December 2011 BRIEFS

Publication: Militant Leadership Monitor Volume: 2 Issue: 12


Lieutenant General George Athor Deng, a dissident South Sudanese military veteran figure, was killed in a clash with the newly formed Republic of South Sudan’s border forces on December 19-though the exact date, location, and circumstances vary by press reports. Athor led a breakaway faction of the Sudan People’s Liberation Army/Movement (SPLA/M) called the South Sudan’s Democratic Movement/Army (SSDM/A). Athor had reportedly been on a mission to meet with Ugandan President Yoweri Museveni and was subsequently killed in a firefight while crossing back into Central Equatoria State via Rwanda (Sudan Tribune, December 20). Athor turned on his former longtime SPLA/M comrades in April 2010 when he bitterly lost his bid for the post of governor in Jongelei State. He formed the SSDM/A and began an insurrection against the South Sudanese political establishment as it finalized its plans for secession from the Islamist-governed Republic of Sudan. His followers inexplicably blamed Museveni’s Uganda, a long time SPLA/M supporter, for the killing but provided no specifics for their claim, a charge Uganda instantly refuted as absurd. An SSDM/A statement issued to local media read: “He [Athor] was killed by Ugandans and Museveni will dearly pay for that. The SSLA [South Sudan Liberation Army] and SSDA will teach Museveni a lesson he will never forget” while a spokesman for President Museveni retorted: “It is not true … It does not bear any reality to our historical links” (Daily Monitor [Kampala], December 23). Meanwhile an SPLA/M claim surfaced that Athor had in fact been on a clandestine mission to rendezvous with the dreaded Lord’s Resistance Army Leader Joseph Kony [1] and was en route to the neighboring Democratic Republic of Congo (Radio Miraya, December 20).

Athor was a headache for the South Sudanese state from the start. He commanded deadly raids in his native Jongelei up until his death. A series of attacks on Jongelei villages appear to have been aimed at thieving cattle (The Citizen [Juba], December 12). Athor remains a deeply divisive figure even in death. As he fought Khartoum’s forces for decades before entering into his brief yet bloody internal rebellion, South Sudanese were divided about whether he deserved a proper burial as a man who overall fought for South Sudan’s independence since 1983 or whether his body should be disposed of in an anonymous, undignified manner comparable to Osama bin Laden with the Nile standing in for the Arabian Sea (The Citizen, December 23). The barb traded by both sides of the Athor conflict has been that the other is a pawn of the northern President Omar al-Bashir’s National Congress Party (NCP). The SPLA/M asserted that Athor was being supported by Khartoum to keep South Sudan unstable in the eyes of the international community and Athor stated in a posthumously published letter to President Museveni that, “When general elections were held in April 2010, the SPLM and the NCP conspired to rig the elections in the South to return the SPLM” (Sudanese Online, December 26). Athor said that his biggest grievance was the squandering of Southern oil revenues since the implementation of the Comprehensive Peace Agreement (CPA) in 2005 which resulted in the SPLM/A becoming a shiftless, corrupt body that sought an undemocratic monopoly on the South’s political framework. Athor’s enmity toward his former comrades resulted in his bloody demise. Whether the killing of George Athor was part of a calculated strategy by forces in the SPLA/M or an incidental confrontation is fairly immaterial as the result is the same whichever narrative is closer to the truth. Juba is claiming Athor’s death a victory for Southern unity but unless the root causes of the late Lieutenant General’s rebellion are firmly addressed, it is very likely the world’s most recently internationally recognized nation-state will continue to suffer from some degree of insurrection over the allocation and distribution of wealth derived from energy output combined a host of unresolved pastoral rights and inter-tribal issues.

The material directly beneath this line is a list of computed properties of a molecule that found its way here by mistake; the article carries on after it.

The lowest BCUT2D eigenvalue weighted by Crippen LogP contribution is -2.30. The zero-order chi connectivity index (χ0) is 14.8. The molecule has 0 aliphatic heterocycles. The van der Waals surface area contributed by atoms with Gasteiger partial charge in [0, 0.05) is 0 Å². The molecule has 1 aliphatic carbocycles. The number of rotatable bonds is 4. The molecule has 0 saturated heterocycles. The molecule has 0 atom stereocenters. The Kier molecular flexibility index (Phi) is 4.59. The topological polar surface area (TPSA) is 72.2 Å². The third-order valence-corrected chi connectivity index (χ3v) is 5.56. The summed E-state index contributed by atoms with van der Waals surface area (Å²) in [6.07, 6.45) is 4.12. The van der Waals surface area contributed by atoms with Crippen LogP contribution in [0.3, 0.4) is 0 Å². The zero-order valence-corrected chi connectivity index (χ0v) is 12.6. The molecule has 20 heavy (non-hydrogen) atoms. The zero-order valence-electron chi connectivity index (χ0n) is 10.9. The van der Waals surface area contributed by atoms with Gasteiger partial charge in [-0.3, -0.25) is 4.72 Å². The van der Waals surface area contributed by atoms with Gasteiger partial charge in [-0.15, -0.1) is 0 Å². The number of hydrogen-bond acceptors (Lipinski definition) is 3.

1. For a profile of LRA leader Joseph Kony, see Andrew McGregor, “Rebellion Without Reason: The Strange Survival of Joseph Kony and the Lord’s Resistance Army,” Militant Leadership Monitor, November 2011.


On December 25, an Algiers court released Hassan Hattab, the founding emir of the Groupe Salafiste pour la Prédication et le Combat (Salafist Group for Preaching and Combat-GSPC) and former regional emir of the 1990s-era GSPC takfiri predecessor Groupe Islamique Armé (Armed Islamic Group-GIA) according to a press announcement by Belkacem Zeghmati, the country’s Attorney General (El Watan, December 25). Hattab rejected the concept of takfir as part of his raison d’être for forming the GSPC. He is one of Algeria’s earliest adapters in the practice of modern violent jihad in the wake of the 1991 elections that brought an Islamist party to power, were dismissed by the ruling Front de Libération Nationale, (National Liberation Front-FLN). When the Algerian military took control, subsequently sparking a civil war lasting throughout the 1990s, Hassan Hattab rose to the highest echelon of Algeria’s then emerging nexus of jihadis. Though Hattab has not been an operational leader in the Algerian jihad for over a decade (see Terrorism Monitor, September 25, 2007), he still remains a sizeable figure in his ideological tête-à-tête’s with Abdelmalek Droukdel, the emir of the GSPC’s successor organization al-Qaeda Organization in the Islamic Maghreb (AQIM).